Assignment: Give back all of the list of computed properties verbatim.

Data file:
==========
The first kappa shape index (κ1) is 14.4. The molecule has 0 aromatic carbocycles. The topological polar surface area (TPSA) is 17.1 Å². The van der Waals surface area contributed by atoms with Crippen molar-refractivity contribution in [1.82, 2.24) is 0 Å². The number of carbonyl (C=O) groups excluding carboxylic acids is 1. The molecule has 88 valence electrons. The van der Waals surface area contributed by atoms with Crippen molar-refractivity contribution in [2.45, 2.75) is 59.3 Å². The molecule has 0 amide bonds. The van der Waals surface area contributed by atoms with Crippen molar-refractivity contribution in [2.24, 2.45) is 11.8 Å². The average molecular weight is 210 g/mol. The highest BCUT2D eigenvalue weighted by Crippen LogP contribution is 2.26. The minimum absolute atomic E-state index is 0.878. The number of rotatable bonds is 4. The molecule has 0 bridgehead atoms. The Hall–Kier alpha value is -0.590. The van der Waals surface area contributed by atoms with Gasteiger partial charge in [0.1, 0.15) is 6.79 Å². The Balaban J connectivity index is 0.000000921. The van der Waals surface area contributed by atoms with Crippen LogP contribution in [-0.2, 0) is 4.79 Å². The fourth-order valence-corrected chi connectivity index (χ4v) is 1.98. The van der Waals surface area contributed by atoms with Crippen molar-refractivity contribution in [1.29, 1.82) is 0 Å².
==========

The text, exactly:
The first kappa shape index (κ1) is 14.4. The molecule has 0 aromatic carbocycles. The topological polar surface area (TPSA) is 17.1 Å². The van der Waals surface area contributed by atoms with Crippen molar-refractivity contribution in [1.82, 2.24) is 0 Å². The number of carbonyl (C=O) groups excluding carboxylic acids is 1. The molecule has 88 valence electrons. The van der Waals surface area contributed by atoms with Crippen molar-refractivity contribution in [2.45, 2.75) is 59.3 Å². The molecule has 0 amide bonds. The van der Waals surface area contributed by atoms with Crippen molar-refractivity contribution in [2.24, 2.45) is 11.8 Å². The average molecular weight is 210 g/mol. The highest BCUT2D eigenvalue weighted by Crippen LogP contribution is 2.26. The minimum absolute atomic E-state index is 0.878. The number of rotatable bonds is 4. The molecule has 0 bridgehead atoms. The Hall–Kier alpha value is -0.590. The van der Waals surface area contributed by atoms with Gasteiger partial charge in [0.1, 0.15) is 6.79 Å². The Balaban J connectivity index is 0.000000921. The van der Waals surface area contributed by atoms with Crippen LogP contribution in [-0.2, 0) is 4.79 Å². The fourth-order valence-corrected chi connectivity index (χ4v) is 1.98. The van der Waals surface area contributed by atoms with Crippen molar-refractivity contribution in [1.29, 1.82) is 0 Å².